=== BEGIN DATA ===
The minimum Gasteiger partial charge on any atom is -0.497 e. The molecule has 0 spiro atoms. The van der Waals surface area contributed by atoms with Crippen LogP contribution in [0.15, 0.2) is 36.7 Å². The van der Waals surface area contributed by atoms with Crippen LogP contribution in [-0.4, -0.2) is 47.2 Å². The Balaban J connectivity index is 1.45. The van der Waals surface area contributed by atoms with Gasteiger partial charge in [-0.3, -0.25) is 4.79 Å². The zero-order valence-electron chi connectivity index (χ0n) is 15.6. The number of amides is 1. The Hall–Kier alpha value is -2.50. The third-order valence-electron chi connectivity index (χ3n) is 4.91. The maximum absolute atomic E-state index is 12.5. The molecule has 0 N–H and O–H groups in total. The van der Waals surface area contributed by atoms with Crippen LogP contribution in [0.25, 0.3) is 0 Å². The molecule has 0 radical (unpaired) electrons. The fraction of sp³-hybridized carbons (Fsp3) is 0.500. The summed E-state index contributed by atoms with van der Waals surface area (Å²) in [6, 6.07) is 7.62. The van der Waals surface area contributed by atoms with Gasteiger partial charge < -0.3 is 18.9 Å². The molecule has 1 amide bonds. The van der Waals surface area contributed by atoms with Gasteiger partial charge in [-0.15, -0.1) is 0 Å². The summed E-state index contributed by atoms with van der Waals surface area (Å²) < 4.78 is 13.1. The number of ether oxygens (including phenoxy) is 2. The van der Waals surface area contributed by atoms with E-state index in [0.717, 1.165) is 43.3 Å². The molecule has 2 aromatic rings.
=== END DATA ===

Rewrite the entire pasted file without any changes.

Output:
The minimum Gasteiger partial charge on any atom is -0.497 e. The molecule has 0 spiro atoms. The van der Waals surface area contributed by atoms with Crippen LogP contribution in [0.15, 0.2) is 36.7 Å². The van der Waals surface area contributed by atoms with Crippen LogP contribution in [-0.4, -0.2) is 47.2 Å². The Balaban J connectivity index is 1.45. The van der Waals surface area contributed by atoms with Gasteiger partial charge in [-0.3, -0.25) is 4.79 Å². The zero-order valence-electron chi connectivity index (χ0n) is 15.6. The number of amides is 1. The Hall–Kier alpha value is -2.50. The third-order valence-electron chi connectivity index (χ3n) is 4.91. The maximum absolute atomic E-state index is 12.5. The molecule has 0 N–H and O–H groups in total. The van der Waals surface area contributed by atoms with Crippen LogP contribution in [0.25, 0.3) is 0 Å². The molecule has 0 radical (unpaired) electrons. The fraction of sp³-hybridized carbons (Fsp3) is 0.500. The summed E-state index contributed by atoms with van der Waals surface area (Å²) in [6, 6.07) is 7.62. The van der Waals surface area contributed by atoms with Gasteiger partial charge < -0.3 is 18.9 Å². The molecule has 1 amide bonds. The van der Waals surface area contributed by atoms with Gasteiger partial charge in [-0.15, -0.1) is 0 Å². The summed E-state index contributed by atoms with van der Waals surface area (Å²) < 4.78 is 13.1. The number of ether oxygens (including phenoxy) is 2. The van der Waals surface area contributed by atoms with E-state index in [0.717, 1.165) is 43.3 Å². The molecule has 2 aromatic rings.